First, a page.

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Sunday, August 5, 2012

A Western From a Lakota Perspective

I'm not really a fan of Westerns, but I did enjoy the few novels that I'd read from The Spanish Bit Saga by Don Coldsmith.  This Western series is from the perspective of Native American characters.  So when Two Bulls, a Western that centers on a Lakota, was offered to me by The Bookplex , I requested it.  My review is below.


This is an evocative novel written in a lyrical style with several sympathetic characters.  I was particularly impressed with the fortitude of Mary, the reluctant frontier wife, and I identified with the Lakota Two Bulls. 

Some would think that D.W. Boyd, a white country-western singer/songwriter, couldn’t possibly create an authentic Lakota protagonist.  I am not one of those people. It has always seemed to me that an author from a different ethnic background than the protagonist of the book needs to do sufficient research and have the gift of empathy.

 Boyd’s portrayal of Two Bulls often uses the stream of consciousness technique.  This means that we are favored with every thought that wanders through his mind.  I believe that the author’s intent is to immerse us in Two Bulls’ world. This is mostly a very effective approach.  Yet I do believe that the depiction of Two Bulls is still not completely successful.  Although Boyd provides this character with a distinctive voice, sometimes he gives Two Bulls thoughts that obviously couldn’t be what someone with his history and background would think.  These occasional anachronistic slips were jarring to me even though they might seem minor to other readers.  One example is “the war between them was more cultural than physical” (emphasis mine).  In 1884, when Two Bulls takes place, the underpinnings of cultural anthropology as we know it today were just beginning to be articulated.  For most Victorian whites, the word “culture” had a different connotation, and it isn’t likely to have been part of the vocabulary of a Lakota grandfather.  Two Bulls would probably have thought of the conflict between white settlers and his people as one of different spirits rather than cultures.

Don’t get me wrong.  I did like this book.  The dilemmas of the characters were quite touching, and Boyd writes about the Western landscape with verve and genuine affection.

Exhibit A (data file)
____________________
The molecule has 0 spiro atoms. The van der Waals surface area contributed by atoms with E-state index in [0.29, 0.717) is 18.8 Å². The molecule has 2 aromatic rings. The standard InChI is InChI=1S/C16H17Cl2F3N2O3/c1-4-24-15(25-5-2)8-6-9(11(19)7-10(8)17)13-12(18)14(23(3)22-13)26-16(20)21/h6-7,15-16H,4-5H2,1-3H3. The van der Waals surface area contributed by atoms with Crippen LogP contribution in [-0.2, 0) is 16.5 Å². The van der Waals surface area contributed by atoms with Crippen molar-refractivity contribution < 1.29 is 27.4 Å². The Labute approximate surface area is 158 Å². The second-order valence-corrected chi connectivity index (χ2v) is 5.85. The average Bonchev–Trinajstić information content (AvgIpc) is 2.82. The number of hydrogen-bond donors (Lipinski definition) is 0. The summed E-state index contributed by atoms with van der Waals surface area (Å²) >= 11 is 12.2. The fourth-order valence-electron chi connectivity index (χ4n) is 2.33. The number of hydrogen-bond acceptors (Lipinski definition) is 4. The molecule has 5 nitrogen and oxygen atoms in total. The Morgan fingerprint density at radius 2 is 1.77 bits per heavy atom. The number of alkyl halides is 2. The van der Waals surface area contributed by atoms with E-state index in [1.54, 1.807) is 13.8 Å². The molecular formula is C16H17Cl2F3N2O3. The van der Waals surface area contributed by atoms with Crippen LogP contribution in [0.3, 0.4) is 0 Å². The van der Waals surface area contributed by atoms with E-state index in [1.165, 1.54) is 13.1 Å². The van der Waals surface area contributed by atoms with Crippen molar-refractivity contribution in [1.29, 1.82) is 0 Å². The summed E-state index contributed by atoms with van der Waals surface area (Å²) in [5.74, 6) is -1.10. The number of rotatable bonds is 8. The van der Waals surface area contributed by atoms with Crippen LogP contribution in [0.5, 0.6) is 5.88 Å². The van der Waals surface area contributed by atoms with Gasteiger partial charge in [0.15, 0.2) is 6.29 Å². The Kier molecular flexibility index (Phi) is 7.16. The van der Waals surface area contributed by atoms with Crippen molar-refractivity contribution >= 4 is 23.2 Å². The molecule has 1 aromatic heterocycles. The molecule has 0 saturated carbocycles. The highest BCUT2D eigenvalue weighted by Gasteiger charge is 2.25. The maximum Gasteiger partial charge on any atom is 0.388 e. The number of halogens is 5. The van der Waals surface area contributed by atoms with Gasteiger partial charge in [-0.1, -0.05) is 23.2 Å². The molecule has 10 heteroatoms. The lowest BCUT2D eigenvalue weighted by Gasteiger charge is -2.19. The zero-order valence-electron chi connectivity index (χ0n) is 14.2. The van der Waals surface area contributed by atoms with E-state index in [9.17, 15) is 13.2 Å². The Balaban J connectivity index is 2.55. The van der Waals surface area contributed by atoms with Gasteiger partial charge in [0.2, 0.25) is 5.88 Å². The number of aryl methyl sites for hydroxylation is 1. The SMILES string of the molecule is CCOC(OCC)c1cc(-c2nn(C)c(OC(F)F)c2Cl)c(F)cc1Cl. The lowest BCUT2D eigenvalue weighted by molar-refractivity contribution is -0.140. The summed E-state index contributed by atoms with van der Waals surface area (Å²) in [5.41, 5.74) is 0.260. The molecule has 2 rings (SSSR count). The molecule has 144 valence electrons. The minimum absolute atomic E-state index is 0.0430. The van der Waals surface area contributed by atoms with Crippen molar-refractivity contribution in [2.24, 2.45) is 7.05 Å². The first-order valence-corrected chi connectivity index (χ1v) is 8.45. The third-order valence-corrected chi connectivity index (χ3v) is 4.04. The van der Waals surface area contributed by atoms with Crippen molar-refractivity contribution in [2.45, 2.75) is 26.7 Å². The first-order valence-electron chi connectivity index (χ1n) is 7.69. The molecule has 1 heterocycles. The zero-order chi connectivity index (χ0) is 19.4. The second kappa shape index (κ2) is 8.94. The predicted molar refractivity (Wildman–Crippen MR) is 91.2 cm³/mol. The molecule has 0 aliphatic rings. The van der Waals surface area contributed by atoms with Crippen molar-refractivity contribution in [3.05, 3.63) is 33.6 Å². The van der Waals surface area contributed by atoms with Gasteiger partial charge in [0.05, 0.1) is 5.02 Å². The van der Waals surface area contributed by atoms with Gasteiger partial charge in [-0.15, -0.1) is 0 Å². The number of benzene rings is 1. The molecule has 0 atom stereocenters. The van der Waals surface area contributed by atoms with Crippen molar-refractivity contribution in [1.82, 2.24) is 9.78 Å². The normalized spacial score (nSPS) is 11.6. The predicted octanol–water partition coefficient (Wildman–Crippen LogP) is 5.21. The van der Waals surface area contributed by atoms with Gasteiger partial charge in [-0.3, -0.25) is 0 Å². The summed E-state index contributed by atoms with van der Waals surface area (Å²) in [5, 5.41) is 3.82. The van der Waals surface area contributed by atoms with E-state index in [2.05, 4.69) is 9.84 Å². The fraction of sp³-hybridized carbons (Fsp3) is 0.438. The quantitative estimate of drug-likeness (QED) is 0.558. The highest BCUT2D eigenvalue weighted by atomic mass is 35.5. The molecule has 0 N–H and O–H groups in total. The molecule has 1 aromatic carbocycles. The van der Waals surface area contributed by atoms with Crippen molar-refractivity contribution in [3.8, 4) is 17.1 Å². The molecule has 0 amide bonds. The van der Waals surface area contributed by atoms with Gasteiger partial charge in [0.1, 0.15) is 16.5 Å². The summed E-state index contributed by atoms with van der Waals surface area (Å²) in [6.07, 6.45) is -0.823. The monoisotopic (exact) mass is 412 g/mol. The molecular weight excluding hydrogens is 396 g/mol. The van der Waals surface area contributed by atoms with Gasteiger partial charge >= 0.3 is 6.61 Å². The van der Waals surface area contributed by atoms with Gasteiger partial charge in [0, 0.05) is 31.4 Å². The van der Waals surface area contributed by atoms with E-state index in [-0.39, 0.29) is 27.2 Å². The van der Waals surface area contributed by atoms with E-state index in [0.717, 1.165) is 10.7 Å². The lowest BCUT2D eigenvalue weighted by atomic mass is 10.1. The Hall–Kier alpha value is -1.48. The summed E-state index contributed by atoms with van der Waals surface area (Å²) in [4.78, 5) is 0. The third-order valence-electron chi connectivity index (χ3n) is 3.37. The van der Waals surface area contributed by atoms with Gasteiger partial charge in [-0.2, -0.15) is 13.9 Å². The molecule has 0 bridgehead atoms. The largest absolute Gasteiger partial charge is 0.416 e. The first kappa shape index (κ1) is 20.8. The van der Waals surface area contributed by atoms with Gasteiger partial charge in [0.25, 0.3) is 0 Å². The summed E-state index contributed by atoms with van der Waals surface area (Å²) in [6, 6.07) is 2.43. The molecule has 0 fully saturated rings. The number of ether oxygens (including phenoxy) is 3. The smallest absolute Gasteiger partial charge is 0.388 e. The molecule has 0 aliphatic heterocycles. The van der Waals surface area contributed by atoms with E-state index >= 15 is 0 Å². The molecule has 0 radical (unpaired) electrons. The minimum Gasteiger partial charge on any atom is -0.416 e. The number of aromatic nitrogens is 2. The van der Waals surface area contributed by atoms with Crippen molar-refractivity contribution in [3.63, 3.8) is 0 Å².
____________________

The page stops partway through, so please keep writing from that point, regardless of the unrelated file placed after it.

For those who want to find out more about D.W. Boyd, his website is at  D. W. Boyd's Music and Fiction

My research on the word "culture" came from Wikipedia.  I consulted the following articles:

Culture  This article states that in the 18th and 19th centuries, "culture" was a term related to "cultivation". Cultivation of the mind involved reading books and exposing yourself to the arts.  This sort of cultivation is a metaphor that originally referred to agriculture.  The Lakota way of life focused on following the buffalo and hunting them.  They did not engage in agriculture.

Matthew Arnold  This is an article about the man who wrote Culture and Anarchy which popularized the term "philistine" to mean someone who has no interest in the arts or understanding of them.  A "philistine's" mind is uncultivated. Those who've read the Bible are aware that the Philistines once populated the coast of Palestine. There were no Philistines in Victorian England to protest Matthew Arnold's portrayal of them. Arnold was a well-known essayist in Victorian times. 

Edward Tylor   This is an article about a man whose work led to the development of cultural anthropology.  His book Primitive Culture did appear in 1870, but only scholars would have been likely to have read it.


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